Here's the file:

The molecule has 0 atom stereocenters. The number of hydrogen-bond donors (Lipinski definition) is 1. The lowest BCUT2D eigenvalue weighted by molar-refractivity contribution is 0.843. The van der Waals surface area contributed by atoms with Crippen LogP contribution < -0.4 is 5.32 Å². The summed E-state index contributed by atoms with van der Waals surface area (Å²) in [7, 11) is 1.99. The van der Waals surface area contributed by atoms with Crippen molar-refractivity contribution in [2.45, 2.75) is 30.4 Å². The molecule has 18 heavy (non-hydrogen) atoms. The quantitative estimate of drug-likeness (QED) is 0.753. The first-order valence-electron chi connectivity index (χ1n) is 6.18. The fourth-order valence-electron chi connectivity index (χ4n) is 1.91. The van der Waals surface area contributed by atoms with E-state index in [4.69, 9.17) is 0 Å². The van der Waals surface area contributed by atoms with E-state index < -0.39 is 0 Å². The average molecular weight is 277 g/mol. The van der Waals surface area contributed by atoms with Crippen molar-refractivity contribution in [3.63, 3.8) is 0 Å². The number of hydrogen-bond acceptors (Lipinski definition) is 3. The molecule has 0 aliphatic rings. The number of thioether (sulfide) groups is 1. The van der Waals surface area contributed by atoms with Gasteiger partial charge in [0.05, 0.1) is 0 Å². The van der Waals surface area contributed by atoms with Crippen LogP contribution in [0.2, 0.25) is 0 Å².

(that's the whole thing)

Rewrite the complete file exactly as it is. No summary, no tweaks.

The molecule has 0 atom stereocenters. The number of hydrogen-bond donors (Lipinski definition) is 1. The lowest BCUT2D eigenvalue weighted by molar-refractivity contribution is 0.843. The van der Waals surface area contributed by atoms with Crippen LogP contribution < -0.4 is 5.32 Å². The summed E-state index contributed by atoms with van der Waals surface area (Å²) in [7, 11) is 1.99. The van der Waals surface area contributed by atoms with Crippen molar-refractivity contribution in [2.45, 2.75) is 30.4 Å². The molecule has 18 heavy (non-hydrogen) atoms. The quantitative estimate of drug-likeness (QED) is 0.753. The first-order valence-electron chi connectivity index (χ1n) is 6.18. The fourth-order valence-electron chi connectivity index (χ4n) is 1.91. The van der Waals surface area contributed by atoms with E-state index in [4.69, 9.17) is 0 Å². The van der Waals surface area contributed by atoms with E-state index < -0.39 is 0 Å². The average molecular weight is 277 g/mol. The van der Waals surface area contributed by atoms with Crippen molar-refractivity contribution in [3.63, 3.8) is 0 Å². The number of hydrogen-bond acceptors (Lipinski definition) is 3. The molecule has 0 aliphatic rings. The number of thioether (sulfide) groups is 1. The van der Waals surface area contributed by atoms with Gasteiger partial charge in [0.05, 0.1) is 0 Å². The van der Waals surface area contributed by atoms with Crippen LogP contribution in [0.2, 0.25) is 0 Å².